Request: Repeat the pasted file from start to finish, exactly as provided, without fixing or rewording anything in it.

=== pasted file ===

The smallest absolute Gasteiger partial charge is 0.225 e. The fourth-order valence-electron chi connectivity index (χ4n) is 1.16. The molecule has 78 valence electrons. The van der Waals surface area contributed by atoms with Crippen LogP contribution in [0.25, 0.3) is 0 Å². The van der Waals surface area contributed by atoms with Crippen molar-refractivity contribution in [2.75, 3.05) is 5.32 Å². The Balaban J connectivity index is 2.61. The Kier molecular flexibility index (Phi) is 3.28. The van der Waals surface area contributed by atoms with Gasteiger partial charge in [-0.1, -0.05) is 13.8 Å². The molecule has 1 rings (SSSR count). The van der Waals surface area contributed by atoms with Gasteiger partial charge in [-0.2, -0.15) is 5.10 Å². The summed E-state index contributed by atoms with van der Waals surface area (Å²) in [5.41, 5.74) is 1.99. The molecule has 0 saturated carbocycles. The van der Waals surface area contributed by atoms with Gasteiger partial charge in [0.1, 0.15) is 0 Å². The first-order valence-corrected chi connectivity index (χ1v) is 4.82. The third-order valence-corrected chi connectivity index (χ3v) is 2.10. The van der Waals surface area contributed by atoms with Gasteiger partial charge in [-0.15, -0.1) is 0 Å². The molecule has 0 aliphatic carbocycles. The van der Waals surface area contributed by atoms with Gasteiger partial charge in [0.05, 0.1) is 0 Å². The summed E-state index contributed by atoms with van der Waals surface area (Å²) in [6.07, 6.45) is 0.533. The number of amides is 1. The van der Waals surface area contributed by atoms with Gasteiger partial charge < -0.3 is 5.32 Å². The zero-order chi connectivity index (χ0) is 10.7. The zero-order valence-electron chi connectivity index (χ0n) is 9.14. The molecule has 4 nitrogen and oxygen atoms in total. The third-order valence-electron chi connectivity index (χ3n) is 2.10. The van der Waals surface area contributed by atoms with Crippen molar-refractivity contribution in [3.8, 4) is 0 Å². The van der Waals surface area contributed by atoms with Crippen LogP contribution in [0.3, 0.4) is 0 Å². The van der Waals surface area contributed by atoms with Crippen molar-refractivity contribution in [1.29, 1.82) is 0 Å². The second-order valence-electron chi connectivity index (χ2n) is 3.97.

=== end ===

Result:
The smallest absolute Gasteiger partial charge is 0.225 e. The fourth-order valence-electron chi connectivity index (χ4n) is 1.16. The molecule has 78 valence electrons. The van der Waals surface area contributed by atoms with Crippen LogP contribution in [0.25, 0.3) is 0 Å². The van der Waals surface area contributed by atoms with Crippen molar-refractivity contribution in [2.75, 3.05) is 5.32 Å². The Balaban J connectivity index is 2.61. The Kier molecular flexibility index (Phi) is 3.28. The van der Waals surface area contributed by atoms with Gasteiger partial charge in [-0.1, -0.05) is 13.8 Å². The molecule has 1 rings (SSSR count). The van der Waals surface area contributed by atoms with Gasteiger partial charge in [-0.2, -0.15) is 5.10 Å². The summed E-state index contributed by atoms with van der Waals surface area (Å²) in [5.41, 5.74) is 1.99. The molecule has 0 saturated carbocycles. The van der Waals surface area contributed by atoms with Gasteiger partial charge in [0.1, 0.15) is 0 Å². The first-order valence-corrected chi connectivity index (χ1v) is 4.82. The third-order valence-corrected chi connectivity index (χ3v) is 2.10. The van der Waals surface area contributed by atoms with Gasteiger partial charge in [-0.15, -0.1) is 0 Å². The molecule has 0 aliphatic carbocycles. The van der Waals surface area contributed by atoms with Gasteiger partial charge in [0.05, 0.1) is 0 Å². The summed E-state index contributed by atoms with van der Waals surface area (Å²) in [6.07, 6.45) is 0.533. The number of amides is 1. The van der Waals surface area contributed by atoms with Gasteiger partial charge < -0.3 is 5.32 Å². The zero-order chi connectivity index (χ0) is 10.7. The zero-order valence-electron chi connectivity index (χ0n) is 9.14. The molecule has 4 nitrogen and oxygen atoms in total. The third-order valence-electron chi connectivity index (χ3n) is 2.10. The van der Waals surface area contributed by atoms with Crippen molar-refractivity contribution in [3.8, 4) is 0 Å². The van der Waals surface area contributed by atoms with Crippen LogP contribution in [0.3, 0.4) is 0 Å². The van der Waals surface area contributed by atoms with Crippen molar-refractivity contribution in [1.29, 1.82) is 0 Å². The second-order valence-electron chi connectivity index (χ2n) is 3.97.